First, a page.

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Citing jobs lost and tourism hit, Kerala eases anti-liquor policy

Kerala's new policy has given significant relief to bars and hotels which had to be closed down following the recent directive of the Supreme Court.

Written by Shaju Philip | Thiruvananthapuram | Updated: June 9, 2017 8:33:51 am
kerala, liquor policy, kerala liquor policy, kerala liquor, ldf government, kerala ldf government, udf government, kerala udf government, india news As per the new policy, two-star hotels will be allowed to run beer/wine parlours.

Effectively reversing the previous Congress government’s liquor policy which envisaged total prohibition by 2025, the CPI(M)-led Left Democratic Front Government (LDF) on Thursday unveiled a new liquor policy for Kerala that allows sale of Indian-made foreign liquor (IMFL) in hotels having three and four-star classifications. As per the new policy, two-star hotels will be allowed to run beer/wine parlours. However, licences of liquor bars and beer parlours would be renewed only as per the recent directive of the Supreme Court which bans such vending within 500 m from national and state highways.

READ: SC liquor ban: Kerala statistics show drop in sales

The new policy has given significant relief to bars and hotels which had to be closed down following the recent directive of the SC. These bars can now be relocated to another premises within the same taluk on the existing liquor licence. To give a boost to the traditional toddy business in Kerala, bar hotels will be allowed to sell toddy, too.

The new liquor policy was announced by Chief Minister Pinarayi Vijayan after it was ratified at a meeting of the LDF co-ordination committee. As per the policy announced by the Congress government in 2014, the sale of liquor was allowed in only five-star hotels.

Other bars and hotels were allowed to function as beer and wine parlours. However, most of them had to be shut down since April this year following the Supreme Court verdict.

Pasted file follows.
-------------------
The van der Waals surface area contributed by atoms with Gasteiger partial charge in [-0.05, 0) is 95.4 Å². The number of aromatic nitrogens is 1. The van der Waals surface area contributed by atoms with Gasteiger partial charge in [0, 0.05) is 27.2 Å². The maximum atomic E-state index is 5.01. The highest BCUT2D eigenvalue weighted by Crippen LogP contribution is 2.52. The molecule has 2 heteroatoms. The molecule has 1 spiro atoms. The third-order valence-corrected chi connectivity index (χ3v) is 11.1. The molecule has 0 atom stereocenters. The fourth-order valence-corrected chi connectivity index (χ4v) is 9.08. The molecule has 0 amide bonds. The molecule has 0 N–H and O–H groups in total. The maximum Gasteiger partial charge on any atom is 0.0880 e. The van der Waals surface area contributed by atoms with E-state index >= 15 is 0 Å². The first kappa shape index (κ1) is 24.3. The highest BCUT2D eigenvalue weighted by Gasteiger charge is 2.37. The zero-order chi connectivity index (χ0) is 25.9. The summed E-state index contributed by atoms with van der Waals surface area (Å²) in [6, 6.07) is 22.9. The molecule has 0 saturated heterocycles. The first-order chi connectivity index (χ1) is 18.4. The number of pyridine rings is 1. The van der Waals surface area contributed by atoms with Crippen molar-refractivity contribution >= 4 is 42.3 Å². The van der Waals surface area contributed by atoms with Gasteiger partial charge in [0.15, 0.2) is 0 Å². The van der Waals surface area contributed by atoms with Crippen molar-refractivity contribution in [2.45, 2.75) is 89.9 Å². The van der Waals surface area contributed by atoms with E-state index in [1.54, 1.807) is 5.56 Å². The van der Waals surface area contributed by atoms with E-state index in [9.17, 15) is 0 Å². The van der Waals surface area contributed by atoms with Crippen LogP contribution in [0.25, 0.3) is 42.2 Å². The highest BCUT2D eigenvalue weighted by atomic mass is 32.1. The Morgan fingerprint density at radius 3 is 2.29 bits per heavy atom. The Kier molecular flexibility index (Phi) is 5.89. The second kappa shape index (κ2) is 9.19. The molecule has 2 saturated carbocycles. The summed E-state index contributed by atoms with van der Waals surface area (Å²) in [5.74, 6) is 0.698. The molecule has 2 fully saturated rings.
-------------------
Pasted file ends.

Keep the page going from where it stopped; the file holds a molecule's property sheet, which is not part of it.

“The liquor policy of UDF, which envisaged total prohibition, was a complete fiasco,” said Vijayan. “The UDF policy was impractical and had led to an alarming rise in the use of drugs. The LDF police aims at abstinence. The government will start more de-addiction centres and will strengthen the existing ones.’’

Justifying the change, Vijayan said the UDF policy had severely impacted the state’s tourism sector. The state’s tourism and hotel industry had lost several conventions and meetings due to the policy and an estimated 40,000 workers had lost their jobs, he said.

The Chief Minister said as per the new liquor policy, the functioning of the liquor bars was limited from 11 am to 11 pm. The minimum age for purchasing liquor was increased from 21 to 23.

He said bars and beer parlours, which had to be shut down as per the Supreme Court directive, would be allowed to function in premises 500 m away from highways only if they gave jobs to their existing workers.

Liberalising the availability of liquor, the government decided to allow serving of liquor in banquet halls in hotels after paying an amount as fee. Besides, liquor would be available at domestic launches of airports in Kerala.

The Chief Minister said following the Supreme Court restriction on sale of liquor along highways, out of 715 beer parlours, 474 will remain closed. Of 306 retail liquor outlets, 96 could not be relocated. Besides, 922 toddy shops will also stay closed.

Slamming the changes, Opposition leader Ramesh Chennithala said the government had betrayed the people. “The Government has succumbed to the liquor lobby and bar/hotel owners. I don’t want to say now how much money the government has pocketed from bar/hotel owners,’’ said Chennithala.

BJP president Kummannam Rajasekharan said the Left government, which came to power promising to reduce liquor consumption, had “cheated” people.

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